Rumors of an Old War: “Tokyo Rose’s Last Tape”

Last week, a troupe from Kyoto landed in Los Angeles and put on a show in REDCAT (which is the space designated for experimental theatre in the basement of Disney Hall).  The show was about the search for “Tokyo Rose,” once one of the world’s most notorious media personalities.

Almost 75 years ago, Japan and America sent troops (not actors, but soldiers, sailors and fliers) into the Pacific Theater. (Which was not a hall, but how the military designated an entire half of the planet).  The show they mounted was called World War II.

As the Americans pushed farther into the Pacific, the Japanese countered by sending the sultry voice of a woman across the waves — ocean and radio — and into the Americans’ ears, minds and hearts. Between “swing era” love songs and dance tunes, she whispered of loneliness and defeat, of losing wives and lovers, of losing lives.

tokyo rose

Zero Hour: Tokyo Rose’s Last Tape begins with invasions.  Lights rise on a white stage, empty but for a huge segmented circular white desk, making us aware of two spaces — the lighted one, where we expect the play to happen, and the darkened one, where we’re sitting.

Five women enter, in schoolgirl dresses and straw caps with the brims pulled down hiding their faces, a popular mid-century style.  They’re identical, yet without identities — actors without masks or characters, women under the male gaze, Asians in American eyes.

The women scuttle about the desk, and set a digital projector on it.
They announce the play, in Japanese and English and sign language, while the projector flashes English surtitles on a screen — reminding us we are gai-jin, as well as moderns intruding into their 1940s world.

They also bring giant wooden radio receivers, and stride into our space to set them up.  The sounds the women create at the desk will infiltrate and dominate our world. But for now, we hear the noise we call “static”  (broadcasters call it “interference,” because it blurs the message — rather like stereotyping and propaganda blur reality.)

Swiftly and silently, the players thus invoke the ways war (and prejudice) invade life.  They also focus our attention on the way a new technology, radio, was used last century to counter-invade, slipping behind the lines with words and music instead of weapons.

Enter “Tokyo Rose.”  As the women rush to their posts at the desk, we hear scraps of Rose’s monologs from Zero Hour, her shrewdly named show (the Zero was Japan’s most feared fighter plane, and “zero hour” was military jargon for the moment to begin an attack).

The rest of the play unfolds the story — fictionalized from the actual experience of LA native Iva Toguri — of Japanese-American women caught in Japan by the war’s outbreak and conscripted to be Rose’s voice, and of the postwar search by the American military (and news media) for Tokyo Rose.

The story is regularly punctuated by dance interludes.  While the five women move desk segments about to set up a new scene, they also enact key moments — the rush to create Zero Hour broadcasts, the stunned confusion of Japan’s people hearing radio news of Hiroshima and the Emperor’s surrender, the station staff’s frantic attempts to hide or destroy records.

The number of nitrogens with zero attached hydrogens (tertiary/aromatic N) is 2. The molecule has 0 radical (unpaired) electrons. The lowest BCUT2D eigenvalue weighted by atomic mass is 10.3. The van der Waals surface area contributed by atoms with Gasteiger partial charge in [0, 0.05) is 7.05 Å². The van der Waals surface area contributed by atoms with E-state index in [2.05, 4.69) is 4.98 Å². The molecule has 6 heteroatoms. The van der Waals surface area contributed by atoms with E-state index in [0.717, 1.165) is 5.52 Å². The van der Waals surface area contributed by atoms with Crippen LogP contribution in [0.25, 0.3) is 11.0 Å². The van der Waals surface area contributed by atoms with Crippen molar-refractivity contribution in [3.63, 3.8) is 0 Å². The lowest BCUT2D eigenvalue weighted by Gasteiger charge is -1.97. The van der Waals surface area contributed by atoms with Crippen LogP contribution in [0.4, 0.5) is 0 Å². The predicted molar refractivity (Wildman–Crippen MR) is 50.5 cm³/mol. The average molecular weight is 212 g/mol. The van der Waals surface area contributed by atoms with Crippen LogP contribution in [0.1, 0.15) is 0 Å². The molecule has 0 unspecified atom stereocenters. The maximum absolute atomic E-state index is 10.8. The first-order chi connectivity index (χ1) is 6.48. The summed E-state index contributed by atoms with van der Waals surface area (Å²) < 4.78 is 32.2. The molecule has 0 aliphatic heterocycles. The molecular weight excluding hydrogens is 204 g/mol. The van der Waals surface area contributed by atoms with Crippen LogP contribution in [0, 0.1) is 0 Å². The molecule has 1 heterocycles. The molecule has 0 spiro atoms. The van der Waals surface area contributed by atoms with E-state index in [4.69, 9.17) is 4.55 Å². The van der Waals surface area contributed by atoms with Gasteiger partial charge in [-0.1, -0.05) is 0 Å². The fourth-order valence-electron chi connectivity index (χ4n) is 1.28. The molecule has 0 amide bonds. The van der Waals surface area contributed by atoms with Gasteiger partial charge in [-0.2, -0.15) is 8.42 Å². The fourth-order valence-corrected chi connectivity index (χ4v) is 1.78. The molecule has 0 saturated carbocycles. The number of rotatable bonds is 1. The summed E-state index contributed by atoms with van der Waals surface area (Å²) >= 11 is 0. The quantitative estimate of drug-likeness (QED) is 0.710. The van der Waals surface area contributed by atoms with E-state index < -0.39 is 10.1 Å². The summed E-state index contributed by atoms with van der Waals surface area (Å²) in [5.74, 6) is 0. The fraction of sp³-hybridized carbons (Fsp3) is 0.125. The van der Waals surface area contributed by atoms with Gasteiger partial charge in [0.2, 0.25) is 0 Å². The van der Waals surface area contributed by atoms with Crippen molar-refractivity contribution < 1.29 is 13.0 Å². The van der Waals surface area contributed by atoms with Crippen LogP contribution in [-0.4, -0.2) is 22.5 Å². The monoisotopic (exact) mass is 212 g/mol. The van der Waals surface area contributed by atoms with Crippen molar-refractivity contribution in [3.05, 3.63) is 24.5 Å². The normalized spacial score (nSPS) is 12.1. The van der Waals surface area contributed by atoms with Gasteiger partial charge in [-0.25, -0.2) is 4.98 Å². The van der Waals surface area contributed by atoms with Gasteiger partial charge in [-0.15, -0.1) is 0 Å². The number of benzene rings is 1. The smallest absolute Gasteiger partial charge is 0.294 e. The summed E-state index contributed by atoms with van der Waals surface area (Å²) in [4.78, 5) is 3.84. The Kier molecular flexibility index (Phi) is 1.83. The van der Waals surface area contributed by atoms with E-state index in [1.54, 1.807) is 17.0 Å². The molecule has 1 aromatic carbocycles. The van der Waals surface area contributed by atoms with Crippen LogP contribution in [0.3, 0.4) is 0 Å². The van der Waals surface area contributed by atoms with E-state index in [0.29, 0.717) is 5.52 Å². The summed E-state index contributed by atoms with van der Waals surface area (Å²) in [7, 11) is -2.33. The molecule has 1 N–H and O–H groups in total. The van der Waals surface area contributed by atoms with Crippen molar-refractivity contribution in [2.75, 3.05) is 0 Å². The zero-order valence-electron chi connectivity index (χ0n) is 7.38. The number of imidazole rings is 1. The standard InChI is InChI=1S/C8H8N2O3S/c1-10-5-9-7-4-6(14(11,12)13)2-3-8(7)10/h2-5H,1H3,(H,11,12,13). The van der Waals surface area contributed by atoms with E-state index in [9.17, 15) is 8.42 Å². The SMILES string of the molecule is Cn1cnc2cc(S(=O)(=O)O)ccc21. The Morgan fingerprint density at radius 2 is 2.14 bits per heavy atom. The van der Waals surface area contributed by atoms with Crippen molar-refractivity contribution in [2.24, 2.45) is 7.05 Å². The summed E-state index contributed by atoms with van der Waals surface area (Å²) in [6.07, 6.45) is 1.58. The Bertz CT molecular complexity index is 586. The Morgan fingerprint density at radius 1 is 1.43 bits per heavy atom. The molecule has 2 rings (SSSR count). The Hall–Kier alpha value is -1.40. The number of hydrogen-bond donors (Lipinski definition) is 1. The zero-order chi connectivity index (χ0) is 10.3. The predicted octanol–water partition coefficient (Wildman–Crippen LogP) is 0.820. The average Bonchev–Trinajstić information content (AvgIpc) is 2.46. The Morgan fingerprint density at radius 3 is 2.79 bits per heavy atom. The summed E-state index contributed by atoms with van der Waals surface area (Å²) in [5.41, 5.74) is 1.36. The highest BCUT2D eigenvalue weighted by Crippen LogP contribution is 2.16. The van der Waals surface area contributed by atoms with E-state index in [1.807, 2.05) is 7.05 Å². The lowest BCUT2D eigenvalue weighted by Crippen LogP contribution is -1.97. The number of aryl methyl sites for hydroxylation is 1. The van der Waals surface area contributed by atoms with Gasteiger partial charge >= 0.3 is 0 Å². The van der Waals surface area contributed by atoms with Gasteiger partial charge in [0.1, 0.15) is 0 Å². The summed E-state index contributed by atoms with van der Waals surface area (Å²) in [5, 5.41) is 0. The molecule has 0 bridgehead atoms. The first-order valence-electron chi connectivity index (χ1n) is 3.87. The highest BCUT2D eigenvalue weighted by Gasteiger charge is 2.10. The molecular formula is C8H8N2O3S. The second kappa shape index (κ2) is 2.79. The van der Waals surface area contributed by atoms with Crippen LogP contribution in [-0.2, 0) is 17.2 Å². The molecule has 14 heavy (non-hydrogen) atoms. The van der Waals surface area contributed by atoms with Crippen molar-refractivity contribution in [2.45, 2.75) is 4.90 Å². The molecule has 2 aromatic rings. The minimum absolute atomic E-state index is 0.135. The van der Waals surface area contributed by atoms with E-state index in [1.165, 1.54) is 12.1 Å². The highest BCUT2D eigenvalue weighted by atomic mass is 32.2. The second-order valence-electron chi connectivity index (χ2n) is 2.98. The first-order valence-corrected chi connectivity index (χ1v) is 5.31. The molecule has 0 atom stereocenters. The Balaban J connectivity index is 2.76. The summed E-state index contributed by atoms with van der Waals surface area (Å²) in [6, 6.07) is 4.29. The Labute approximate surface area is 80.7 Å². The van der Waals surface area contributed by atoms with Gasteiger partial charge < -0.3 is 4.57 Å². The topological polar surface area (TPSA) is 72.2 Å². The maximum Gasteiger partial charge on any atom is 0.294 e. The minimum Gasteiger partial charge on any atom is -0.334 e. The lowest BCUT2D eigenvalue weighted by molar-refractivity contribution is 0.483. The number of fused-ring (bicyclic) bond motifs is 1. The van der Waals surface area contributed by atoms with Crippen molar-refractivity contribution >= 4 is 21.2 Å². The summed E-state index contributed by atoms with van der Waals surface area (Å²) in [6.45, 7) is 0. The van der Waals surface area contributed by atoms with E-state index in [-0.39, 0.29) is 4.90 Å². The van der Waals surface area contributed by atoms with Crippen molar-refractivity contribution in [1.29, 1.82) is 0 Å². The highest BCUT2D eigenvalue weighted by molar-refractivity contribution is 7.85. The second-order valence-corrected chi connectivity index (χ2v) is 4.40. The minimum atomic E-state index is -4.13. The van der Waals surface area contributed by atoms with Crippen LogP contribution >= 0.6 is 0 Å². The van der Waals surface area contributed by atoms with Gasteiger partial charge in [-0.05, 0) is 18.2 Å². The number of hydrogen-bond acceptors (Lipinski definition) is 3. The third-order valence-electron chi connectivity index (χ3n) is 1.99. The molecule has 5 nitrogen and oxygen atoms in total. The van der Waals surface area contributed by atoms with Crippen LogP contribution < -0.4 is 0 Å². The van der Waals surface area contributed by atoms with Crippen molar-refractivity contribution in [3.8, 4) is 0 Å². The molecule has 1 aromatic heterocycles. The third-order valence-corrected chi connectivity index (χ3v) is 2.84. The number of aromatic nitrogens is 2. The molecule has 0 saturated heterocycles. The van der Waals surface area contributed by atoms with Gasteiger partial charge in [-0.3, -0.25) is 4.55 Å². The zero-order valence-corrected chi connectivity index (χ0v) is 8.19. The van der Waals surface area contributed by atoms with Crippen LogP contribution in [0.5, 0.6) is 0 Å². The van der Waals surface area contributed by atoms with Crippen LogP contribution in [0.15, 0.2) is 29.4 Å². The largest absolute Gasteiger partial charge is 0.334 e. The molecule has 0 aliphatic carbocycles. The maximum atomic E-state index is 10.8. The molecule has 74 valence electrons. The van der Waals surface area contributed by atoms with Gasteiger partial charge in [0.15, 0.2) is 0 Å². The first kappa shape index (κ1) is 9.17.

I could say these dances break the momentum, taking me out of the story.  But the dances in a noh drama do that, and they’re supposed to — they pause to distill the story’s emotional and spiritual meanings, and celebrate them.  Come to think of it, so do the songs and dances in an American musical, or an opera.

I could say repeating the same few fragments of Tokyo Rose’s monologs becomes frustrating.  But then, most of the broadcasts were live, the station’s few tapes were destroyed, and all we have are these bits.  So the play accurately creates the frustration of anyone seeking Tokyo Rose; every search into history or memory ends in incompletion.

I could even say the actors’ mastery of English left a few words at times ungrasped.  But the play is about stretching and shattering our languages, about translations and misunderstandings and lies, about the human effort to send and receive messages — and distort them, while the universe itself interferes by throwing in “static.”

Zero Hour: Tokyo Rose’s Last Tape overcomes the interference and succeeds in raising its dramatic questions.  It makes me feel — and think about — the meaning of loyalty, honesty and justice in a world where the rules and laws are being violently changed.

It also makes me feel — and think about — the similarities and differences between Japan’s and America’s theatre worlds.  Not just our performance traditions (realism, musicals, kabuki, noh), but what our audiences bring to the theatre, what we take for granted and what we expect.

And it makes me think — with deep feeling — about the interaction of our two cultures, from last century’s fear-fueled efforts to hate, dominate and destroy to this century’s easy sharing of sushi and hamburgers, comic books and manga.  It’s hard to believe our grandparents did — and suffered — what they did.  But it’s one of theatre’s jobs to help us remember, and to appreciate the road we’ve traveled.
Zero Hour: Tokyo Rose’ Last Tape, written and directed by Miwa Yanagi.
Presented by the Miwa Yanagi Theatre Project, the Japan Society of New York, the Japanese Agency for Cultural Affairs, the Japan Foundation and the US National Endowment for the Arts, at REDCAT (the Roy and Edna Disney /Cal Arts Theatre), 631 W. Second Ave.

Closed.  [Touring to Toronto, New York and Washington, D.C.]